The Highland Township Historical Society
Highland, Oakland County, Michigan

Why Are There No Parcel Descriptions For Land In Section 16?

The Land Ordinance of 1785 reserved Section 16 of each township for educational uses.  After Michigan was admitted to the union in 1837, control (although not ownership) of Section 16 lands was transferred to the state.   Within months the state legislature enacted a law authorizing the sale of all Section 16 lands at auction, with the proceeds to be invested and any income used for educational purposes.  The minimum bid was set at $8.00 per acre, with one-fourth due immediately and the balance payable over time at 7 percent interest.  At first sales were brisk, but within a few years as many as one-third of the purchasers had defaulted.   Although the legislature amended the law to lower the minimum bid, grant more favorable terms and even renegotiate previous contracts, the sale of Section 16 lands lagged until the period 1850-54, when improvements in the general economy and an increased scarcity of public lands prompted a revival, See: John M. Gregory, Superintendent of Public Education, The School Laws Of Michigan, Lansing (1859), pp. 2-14.   Not coincidentally, this is the period when most of the Section 16 land in Highland Township was purchased.  Since Section 16 land was sold through the state, the Bureau of Land Management - General Land Office web site does not have copies of any patents or legal descriptions.

Note that all of the patents for land in Section 16 are "pre-emption patents" and that most were issued years (in some cases decades) after the initial "entry" or purchase.   Generally speaking, a "pre-emption patent" means the purchaser had moved onto the property, improved it or otherwise staked a claim sufficient to give him/her "pre-emption" rights ("first dibs") on its purchase.  In the case of Section 16, however, it seems the chaos surrounding the initial sale of such lands (as described above) resulted in the issuance of incomplete or otherwise "defective" patents which then needed to be re-issued or corrected years after the fact.  Since the original purchasers had already taken possession of the property, these revised or corrected patents might also be described as "pre-emption" patents.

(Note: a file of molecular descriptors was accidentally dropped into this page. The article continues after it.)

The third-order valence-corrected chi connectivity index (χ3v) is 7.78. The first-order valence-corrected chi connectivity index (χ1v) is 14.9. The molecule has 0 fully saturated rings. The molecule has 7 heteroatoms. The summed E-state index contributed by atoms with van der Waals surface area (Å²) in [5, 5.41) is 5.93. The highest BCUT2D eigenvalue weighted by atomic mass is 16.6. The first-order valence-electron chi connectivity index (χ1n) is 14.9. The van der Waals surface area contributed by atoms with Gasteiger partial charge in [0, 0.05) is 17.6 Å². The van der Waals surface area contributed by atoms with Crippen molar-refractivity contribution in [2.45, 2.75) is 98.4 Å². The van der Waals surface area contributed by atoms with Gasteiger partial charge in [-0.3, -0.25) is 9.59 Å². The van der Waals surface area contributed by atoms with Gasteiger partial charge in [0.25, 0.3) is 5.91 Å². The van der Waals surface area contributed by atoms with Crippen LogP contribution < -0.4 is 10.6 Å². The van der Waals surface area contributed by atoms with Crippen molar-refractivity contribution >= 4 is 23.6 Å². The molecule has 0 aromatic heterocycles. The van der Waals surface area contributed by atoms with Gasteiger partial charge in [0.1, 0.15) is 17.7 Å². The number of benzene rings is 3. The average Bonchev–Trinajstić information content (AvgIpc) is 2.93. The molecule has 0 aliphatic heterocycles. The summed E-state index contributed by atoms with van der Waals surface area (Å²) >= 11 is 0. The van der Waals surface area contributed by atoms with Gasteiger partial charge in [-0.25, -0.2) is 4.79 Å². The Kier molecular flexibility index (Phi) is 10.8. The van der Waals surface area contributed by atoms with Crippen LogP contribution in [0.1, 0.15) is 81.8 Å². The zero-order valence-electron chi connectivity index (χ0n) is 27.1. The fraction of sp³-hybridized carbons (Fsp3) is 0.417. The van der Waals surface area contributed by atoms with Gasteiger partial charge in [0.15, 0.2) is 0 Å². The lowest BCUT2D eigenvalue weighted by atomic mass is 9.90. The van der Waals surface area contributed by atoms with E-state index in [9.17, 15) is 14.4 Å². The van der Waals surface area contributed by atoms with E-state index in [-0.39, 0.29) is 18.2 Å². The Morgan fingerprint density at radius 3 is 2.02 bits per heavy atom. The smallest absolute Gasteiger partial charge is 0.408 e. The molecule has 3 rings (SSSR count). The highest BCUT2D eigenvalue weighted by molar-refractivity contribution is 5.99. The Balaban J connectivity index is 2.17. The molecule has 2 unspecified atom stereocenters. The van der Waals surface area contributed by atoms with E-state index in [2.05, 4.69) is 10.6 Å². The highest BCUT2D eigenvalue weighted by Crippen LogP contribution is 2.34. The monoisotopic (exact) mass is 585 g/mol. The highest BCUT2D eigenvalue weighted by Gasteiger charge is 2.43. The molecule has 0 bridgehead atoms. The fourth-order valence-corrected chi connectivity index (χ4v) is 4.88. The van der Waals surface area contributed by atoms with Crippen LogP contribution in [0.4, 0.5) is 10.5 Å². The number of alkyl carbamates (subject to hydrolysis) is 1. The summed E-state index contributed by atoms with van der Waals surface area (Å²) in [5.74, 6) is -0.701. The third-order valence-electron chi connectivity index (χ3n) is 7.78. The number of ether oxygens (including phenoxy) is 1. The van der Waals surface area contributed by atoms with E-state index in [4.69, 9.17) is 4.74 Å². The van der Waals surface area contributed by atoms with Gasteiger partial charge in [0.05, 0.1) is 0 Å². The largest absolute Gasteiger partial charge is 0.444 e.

Most of those who purchased land in Section 16 appear to have sold it within a few years.  By the time F. W. Beers & Co. published its 1872 Atlas of Oakland County, Michigan,  only Elijah W. Kent, Davis Beach (son of Michael Beach) and Mrs. F. Jones (widow of Peter McPherson) still owned land in the section. 

Section 16.jpg (117960 bytes)


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